Dear Abhijeet, please come to Pakistan

Published: November 1, 2010 - 14:46 Updated: November 1, 2010 - 14:48

"There is nothing in Pakistan," said the Indian playback singer with finality. "They have no auditoriums, no facilities, there is nothing there. Everything is here (in India)."

Another example of the misconceptions about Pakistan, I thought, waiting to respond. The playback singer, Abhijeet Bhattacharya, and I were participating in a talk show for NewsX TV in New Delhi. Participating from a studio hired in Karachi, I could hear, but not see, the others. 

When I tried replying to this comment, the Indians couldn't hear me, although I could still hear them through my earpiece connected to a phone line. I was no longer on air. NewsX had booked a live uplink from Pakistan for 20 minutes, which was over. Symbolic?

Mr Bhattacharya, please do come and visit Pakistan before pronouncing judgment. Like other visitors from India and elsewhere, you might be surprised by the vibrant cultural scene, which includes cutting-edge art, fashion, music, dance, media, literature and theatre (partial listing at 'Danka', You might be moved by the outstanding voluntary work in fields ranging from women's rights and human rights, to education and healthcare. 

Experiencing all this, and the warmth and hospitality of Pakistanis, you would realise that the people did not approve the policy initiated by military dictator General Ziaul Haq with US and Saudi support during the Afghan war, of cynically turning a war of liberation into a religious 'jihad'. 

The current elected government clearly does not support such policies. For it to succeed, the political process, that has been interrupted all too often, must be given a chance.

And yes, we do have auditoriums - although it's possible to have a lively theatre scene without them as theatre activists proved during the Zia years, when they used backyards and open spaces in poor localities (some groups still do this to raise awareness). The few auditoriums we have remain solidly booked all year round.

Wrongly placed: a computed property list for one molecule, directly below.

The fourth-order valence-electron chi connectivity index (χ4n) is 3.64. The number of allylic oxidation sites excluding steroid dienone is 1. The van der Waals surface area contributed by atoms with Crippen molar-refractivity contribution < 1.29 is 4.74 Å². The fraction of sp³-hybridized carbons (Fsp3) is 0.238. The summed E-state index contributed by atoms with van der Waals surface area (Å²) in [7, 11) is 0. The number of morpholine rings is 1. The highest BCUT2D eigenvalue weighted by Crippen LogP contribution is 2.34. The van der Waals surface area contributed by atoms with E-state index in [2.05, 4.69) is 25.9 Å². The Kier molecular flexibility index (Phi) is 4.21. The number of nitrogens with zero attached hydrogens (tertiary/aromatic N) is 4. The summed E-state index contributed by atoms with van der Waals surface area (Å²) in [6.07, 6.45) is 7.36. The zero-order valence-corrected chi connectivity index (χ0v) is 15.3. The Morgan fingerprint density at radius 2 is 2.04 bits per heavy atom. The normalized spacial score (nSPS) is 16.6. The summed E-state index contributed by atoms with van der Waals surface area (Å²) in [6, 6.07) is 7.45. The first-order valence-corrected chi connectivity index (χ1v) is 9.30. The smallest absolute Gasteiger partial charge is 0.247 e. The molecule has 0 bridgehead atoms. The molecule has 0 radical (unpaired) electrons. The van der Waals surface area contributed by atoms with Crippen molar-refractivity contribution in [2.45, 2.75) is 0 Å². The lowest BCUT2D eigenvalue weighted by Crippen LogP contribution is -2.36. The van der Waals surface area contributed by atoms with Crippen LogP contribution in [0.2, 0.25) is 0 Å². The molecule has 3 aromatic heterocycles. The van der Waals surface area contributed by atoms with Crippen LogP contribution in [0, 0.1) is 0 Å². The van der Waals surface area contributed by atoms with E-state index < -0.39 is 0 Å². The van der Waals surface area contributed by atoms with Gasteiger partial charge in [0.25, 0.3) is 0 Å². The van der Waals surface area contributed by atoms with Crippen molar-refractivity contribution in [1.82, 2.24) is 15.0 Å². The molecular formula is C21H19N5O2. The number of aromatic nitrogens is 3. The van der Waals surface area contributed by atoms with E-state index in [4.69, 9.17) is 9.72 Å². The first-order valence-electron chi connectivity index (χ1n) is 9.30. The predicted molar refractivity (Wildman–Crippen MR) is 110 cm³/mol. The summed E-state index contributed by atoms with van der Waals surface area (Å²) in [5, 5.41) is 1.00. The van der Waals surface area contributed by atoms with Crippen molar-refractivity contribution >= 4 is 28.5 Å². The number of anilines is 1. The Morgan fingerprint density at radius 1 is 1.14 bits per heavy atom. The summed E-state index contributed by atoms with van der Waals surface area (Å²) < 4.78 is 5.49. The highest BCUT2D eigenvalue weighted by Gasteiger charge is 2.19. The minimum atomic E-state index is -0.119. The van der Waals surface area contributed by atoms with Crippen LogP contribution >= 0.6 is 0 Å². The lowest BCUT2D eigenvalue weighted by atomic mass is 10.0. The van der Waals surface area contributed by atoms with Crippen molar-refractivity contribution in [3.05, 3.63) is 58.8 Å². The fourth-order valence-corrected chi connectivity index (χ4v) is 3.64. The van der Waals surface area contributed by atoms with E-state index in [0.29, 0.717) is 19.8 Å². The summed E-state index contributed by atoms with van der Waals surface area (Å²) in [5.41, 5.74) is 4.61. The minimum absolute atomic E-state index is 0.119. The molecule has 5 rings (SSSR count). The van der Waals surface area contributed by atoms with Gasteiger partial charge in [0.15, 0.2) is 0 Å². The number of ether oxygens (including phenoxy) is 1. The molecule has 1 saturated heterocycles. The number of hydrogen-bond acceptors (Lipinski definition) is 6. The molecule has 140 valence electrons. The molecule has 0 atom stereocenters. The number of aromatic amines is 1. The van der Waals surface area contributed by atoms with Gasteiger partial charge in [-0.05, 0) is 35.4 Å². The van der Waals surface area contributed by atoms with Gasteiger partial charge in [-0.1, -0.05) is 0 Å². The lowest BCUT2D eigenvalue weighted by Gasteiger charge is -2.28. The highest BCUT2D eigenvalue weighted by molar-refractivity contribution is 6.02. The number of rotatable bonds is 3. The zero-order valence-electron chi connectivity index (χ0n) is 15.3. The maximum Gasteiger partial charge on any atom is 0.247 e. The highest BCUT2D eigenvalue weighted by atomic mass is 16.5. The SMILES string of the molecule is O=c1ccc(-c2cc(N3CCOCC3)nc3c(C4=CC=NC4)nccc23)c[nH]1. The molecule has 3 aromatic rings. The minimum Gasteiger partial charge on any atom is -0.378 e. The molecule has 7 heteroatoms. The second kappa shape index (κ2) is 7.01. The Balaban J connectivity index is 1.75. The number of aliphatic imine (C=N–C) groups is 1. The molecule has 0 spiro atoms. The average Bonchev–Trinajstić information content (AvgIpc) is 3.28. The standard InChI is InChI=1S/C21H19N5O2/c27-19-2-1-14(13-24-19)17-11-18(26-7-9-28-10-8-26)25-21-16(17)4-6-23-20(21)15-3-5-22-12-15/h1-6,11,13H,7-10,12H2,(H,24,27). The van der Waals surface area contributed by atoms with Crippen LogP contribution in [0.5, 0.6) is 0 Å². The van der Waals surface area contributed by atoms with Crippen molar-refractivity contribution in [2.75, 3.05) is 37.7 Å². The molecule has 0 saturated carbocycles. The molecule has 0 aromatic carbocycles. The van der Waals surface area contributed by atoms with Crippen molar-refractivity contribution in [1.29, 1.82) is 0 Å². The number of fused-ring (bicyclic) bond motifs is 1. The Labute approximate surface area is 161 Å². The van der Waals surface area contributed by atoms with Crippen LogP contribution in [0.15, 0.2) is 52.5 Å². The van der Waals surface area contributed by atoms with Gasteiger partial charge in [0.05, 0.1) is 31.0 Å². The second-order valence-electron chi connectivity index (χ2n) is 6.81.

Indian journalists, who saw a local production of Mama Mia in Lahore, couldn't believe the talent (live music and singing) on display and the slickness of the production. Other Indian journalists were left somewhat dazed by a fashion show in Karachi.

Unfortunately, it's difficult for Indians and Pakistanis to obtain visas to visit each other's country. It's a time-consuming, lengthy, frustrating procedure, held back further by increasing 'security' concerns. Visas that are granted are restrictive: city-specific (not for the entire country), single entry, limited validity. Enter and exit from the same point, using the same mode of transport. Report to police within 24 hours of arrival and departure. 

We allow only two journalists from the other country to live and work with us, restricted to Islamabad and New Delhi, requiring special permission to go elsewhere. Despite our shared border, languages, food, music and culture, we don't even grant each other tourist visas. 

Our cellphones, on roaming elsewhere in the world, stop working when we step into each other's country. 

We have banned each other's newspapers and TV news channels - ridiculous in this Internet age. India doesn't even allow Pakistan's cooking, sports or entertainment shows or live uplinks; Pakistan allows live uplinks and Indian soap operas - but for fear of a backlash, the beleaguered government is cautious about allowing relief or aid workers from India to help with the aftermath of unprecedented floods. 

Meanwhile, The Arms race continues. In an age of remote-controlled nuclear weapons and drones, how much sense does it make to keep armies amassed at the borders? Our people - one-fifth of the world's poor - need schools, hospitals, shelters and infrastructure, not more missiles and bombs. The European states came together, despite the bloodshed and bitterness of the past, because it made economic sense to do so - as it does for India and Pakistan. Recognising this, Indian and Pakistani businesspeople endorsed economic ties at a well-attended meeting organised by Aman ki Asha in New Delhi earlier this year. 

Let people meet, travel, and engage in commerce and trade. This is essential in order to counter negative stereotypes about each other. Reinforcing the negative stereotypes only strengthens the militant Rightwing on both sides. That nihilism is something that neither Pakistan nor the world can afford.

This story is from print issue of HardNews